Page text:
Historic Buildings in Oxfordshire
This page Abingdon County Hall - Rycote Chapel
Related: Historic Houses in Oxfordshire (e.g. stately homes and manor houses.)
This lovely 17th century Baroque building is now home to the Abingdon Museum. It was originally built to house the Assizes courtroom. It is raised upon high arches with an open market space beneath.
An lovely 18th century parsonage located beside the River Thames. Buscot Old Parsonage was built in 1703 of local Cotswold stone. The house stands near Buscot Park Estate, in a beautiful rural setting in the upper Thames Valley.
Carfax Tower is the last remnant of the 13th century church of St. Martin's. You can climb an interior stair to the top of the 74 foot high tower for excellent views across central Oxford. On the eastern face of the tower is a clock-face - a copy of the original church clock. On either side of the clock are mechanical figures known as "quarterboys" who sound out the quarter hour by hammering bells.
Faringdon Folly was the last [intentional] folly to be built in England. It stands 100 feet high and dominates the landscape above the historic market town of Faringdon. The folly was built by Lord Berners of Faringdon House in 1935, and offers superb views over 5 counties on a clear day.
A monastic barn dating to the early 14th century. William Morris called Great Coxwell Tithe Barn the finest architecture in England, and when you see the massive roof timbers you will be inclined to agree; this is a Cathedral of tithe barns!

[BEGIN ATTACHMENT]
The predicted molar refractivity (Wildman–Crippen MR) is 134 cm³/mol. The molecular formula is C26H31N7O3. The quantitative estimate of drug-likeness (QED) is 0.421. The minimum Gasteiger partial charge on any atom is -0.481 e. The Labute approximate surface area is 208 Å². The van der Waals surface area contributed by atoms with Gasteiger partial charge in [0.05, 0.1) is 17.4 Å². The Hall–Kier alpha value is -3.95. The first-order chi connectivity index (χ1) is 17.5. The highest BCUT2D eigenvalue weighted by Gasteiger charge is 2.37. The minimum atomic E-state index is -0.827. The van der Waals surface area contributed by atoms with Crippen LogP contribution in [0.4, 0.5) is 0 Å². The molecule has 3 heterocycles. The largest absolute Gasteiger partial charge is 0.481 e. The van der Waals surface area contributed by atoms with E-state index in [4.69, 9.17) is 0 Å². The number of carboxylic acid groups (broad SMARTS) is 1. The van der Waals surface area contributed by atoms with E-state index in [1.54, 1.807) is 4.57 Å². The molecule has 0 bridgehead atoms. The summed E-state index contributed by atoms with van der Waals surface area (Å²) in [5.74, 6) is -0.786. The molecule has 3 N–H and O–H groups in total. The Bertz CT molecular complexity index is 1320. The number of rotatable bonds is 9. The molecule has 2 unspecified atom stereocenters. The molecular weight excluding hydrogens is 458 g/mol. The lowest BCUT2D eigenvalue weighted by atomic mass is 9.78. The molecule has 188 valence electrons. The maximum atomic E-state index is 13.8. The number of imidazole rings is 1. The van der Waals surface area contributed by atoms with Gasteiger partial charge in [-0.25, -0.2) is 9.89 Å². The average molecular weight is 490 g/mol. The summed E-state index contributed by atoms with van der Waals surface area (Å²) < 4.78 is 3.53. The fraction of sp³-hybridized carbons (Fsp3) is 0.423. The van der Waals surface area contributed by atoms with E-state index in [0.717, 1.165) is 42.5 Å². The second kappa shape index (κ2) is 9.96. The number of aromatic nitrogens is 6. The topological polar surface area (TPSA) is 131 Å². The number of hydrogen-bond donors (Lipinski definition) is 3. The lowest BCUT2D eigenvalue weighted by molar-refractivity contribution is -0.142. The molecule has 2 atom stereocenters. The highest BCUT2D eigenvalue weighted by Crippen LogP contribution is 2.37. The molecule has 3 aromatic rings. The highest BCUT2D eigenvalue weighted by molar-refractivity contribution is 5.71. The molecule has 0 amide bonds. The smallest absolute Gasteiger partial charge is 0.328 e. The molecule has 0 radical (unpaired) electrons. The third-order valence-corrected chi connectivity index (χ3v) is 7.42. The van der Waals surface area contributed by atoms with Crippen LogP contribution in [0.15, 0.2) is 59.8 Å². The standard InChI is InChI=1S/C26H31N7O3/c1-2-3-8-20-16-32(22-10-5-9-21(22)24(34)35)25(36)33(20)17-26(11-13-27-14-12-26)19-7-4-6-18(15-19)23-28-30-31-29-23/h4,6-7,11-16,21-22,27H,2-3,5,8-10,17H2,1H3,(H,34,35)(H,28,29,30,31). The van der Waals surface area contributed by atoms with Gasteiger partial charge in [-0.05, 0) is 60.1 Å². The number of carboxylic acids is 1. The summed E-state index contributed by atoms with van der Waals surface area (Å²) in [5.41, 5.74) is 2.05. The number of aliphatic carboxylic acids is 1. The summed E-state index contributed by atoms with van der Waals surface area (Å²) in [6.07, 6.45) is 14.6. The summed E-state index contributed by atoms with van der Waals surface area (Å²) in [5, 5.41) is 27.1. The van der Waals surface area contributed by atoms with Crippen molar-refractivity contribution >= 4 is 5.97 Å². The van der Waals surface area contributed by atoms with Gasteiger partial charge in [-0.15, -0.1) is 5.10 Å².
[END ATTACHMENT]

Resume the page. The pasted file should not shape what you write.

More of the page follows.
Kelmscott is a beautiful English manor house in an idyllic countryside setting a short stroll from the River Thames. Though it is most famous as the home of Arts and Crafts originator William Morris, Kelmscott has a history that goes back long before the Victorian period.
Minster Lovell Hall is a marvellously atmospheric ruined 15th century manor house on the banks of the River Windrush. The manor at Minster Lovell was once a crown possession, but the Hall was built by the Lovel family, who were granted the estate by Henry I. The manor was briefly held by Edward II's favourite, Hugh le Despenser, but the man most associated with the Hall is Francis, Viscount Lovell. The Viscount died at the Battle Bosworth and the manor was siezed by the crown. It was eventually allowed to decay, and become the wonderfully scenic ruin we can see today.
A small early 17th century building created to house Oxford's first water system. The conduit house was built by Otto (or Otho) Nicholson in 1610. Nicholson's plan was to generate a supply of pure water from the Hinksey hills, and pump it in to the centre of Oxford through a lead pipe.
A pair of former monastic buildings now converted into dwellings. There is limited access as both cottages are rented out by the National Trust. South Cottage contains the former great hall of the original priory on this site.
A 15th century private chapel featuring superbly carved and painted original woodwork. The chapel was built in 1449 by Richard Quatremayne, close aide to Richard, Duke of York, and later, to Edward IV. It was to serve as a private chapel for Ryecote Palace, now sadly destroyed. The chapel features a musician's gallery and a beautifully carved rood screen. The font is 12th century, salvaged from an earlier church on this site.
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